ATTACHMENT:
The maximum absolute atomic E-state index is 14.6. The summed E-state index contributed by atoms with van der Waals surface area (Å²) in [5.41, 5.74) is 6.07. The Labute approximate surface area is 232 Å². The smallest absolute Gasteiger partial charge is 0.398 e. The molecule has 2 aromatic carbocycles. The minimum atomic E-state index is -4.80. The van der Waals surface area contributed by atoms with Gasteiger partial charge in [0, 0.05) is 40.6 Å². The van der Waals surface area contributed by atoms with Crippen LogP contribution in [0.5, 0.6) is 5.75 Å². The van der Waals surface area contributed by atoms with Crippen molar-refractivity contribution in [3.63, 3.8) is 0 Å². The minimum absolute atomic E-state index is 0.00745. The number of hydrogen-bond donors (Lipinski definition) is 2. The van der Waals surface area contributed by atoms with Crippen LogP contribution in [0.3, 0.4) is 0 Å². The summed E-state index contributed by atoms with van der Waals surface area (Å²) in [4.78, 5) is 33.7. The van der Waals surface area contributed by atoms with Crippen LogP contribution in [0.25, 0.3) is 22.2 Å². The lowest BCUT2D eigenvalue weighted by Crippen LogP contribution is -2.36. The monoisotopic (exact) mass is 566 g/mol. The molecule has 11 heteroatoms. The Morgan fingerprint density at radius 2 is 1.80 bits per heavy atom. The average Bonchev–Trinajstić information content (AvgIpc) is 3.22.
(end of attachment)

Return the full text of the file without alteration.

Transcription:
The maximum absolute atomic E-state index is 14.6. The summed E-state index contributed by atoms with van der Waals surface area (Å²) in [5.41, 5.74) is 6.07. The Labute approximate surface area is 232 Å². The smallest absolute Gasteiger partial charge is 0.398 e. The molecule has 2 aromatic carbocycles. The minimum atomic E-state index is -4.80. The van der Waals surface area contributed by atoms with Gasteiger partial charge in [0, 0.05) is 40.6 Å². The van der Waals surface area contributed by atoms with Crippen LogP contribution in [0.5, 0.6) is 5.75 Å². The van der Waals surface area contributed by atoms with Crippen molar-refractivity contribution in [3.63, 3.8) is 0 Å². The minimum absolute atomic E-state index is 0.00745. The number of hydrogen-bond donors (Lipinski definition) is 2. The van der Waals surface area contributed by atoms with Crippen LogP contribution in [0.3, 0.4) is 0 Å². The summed E-state index contributed by atoms with van der Waals surface area (Å²) in [4.78, 5) is 33.7. The van der Waals surface area contributed by atoms with Crippen LogP contribution in [0.25, 0.3) is 22.2 Å². The lowest BCUT2D eigenvalue weighted by Crippen LogP contribution is -2.36. The monoisotopic (exact) mass is 566 g/mol. The molecule has 11 heteroatoms. The Morgan fingerprint density at radius 2 is 1.80 bits per heavy atom. The average Bonchev–Trinajstić information content (AvgIpc) is 3.22.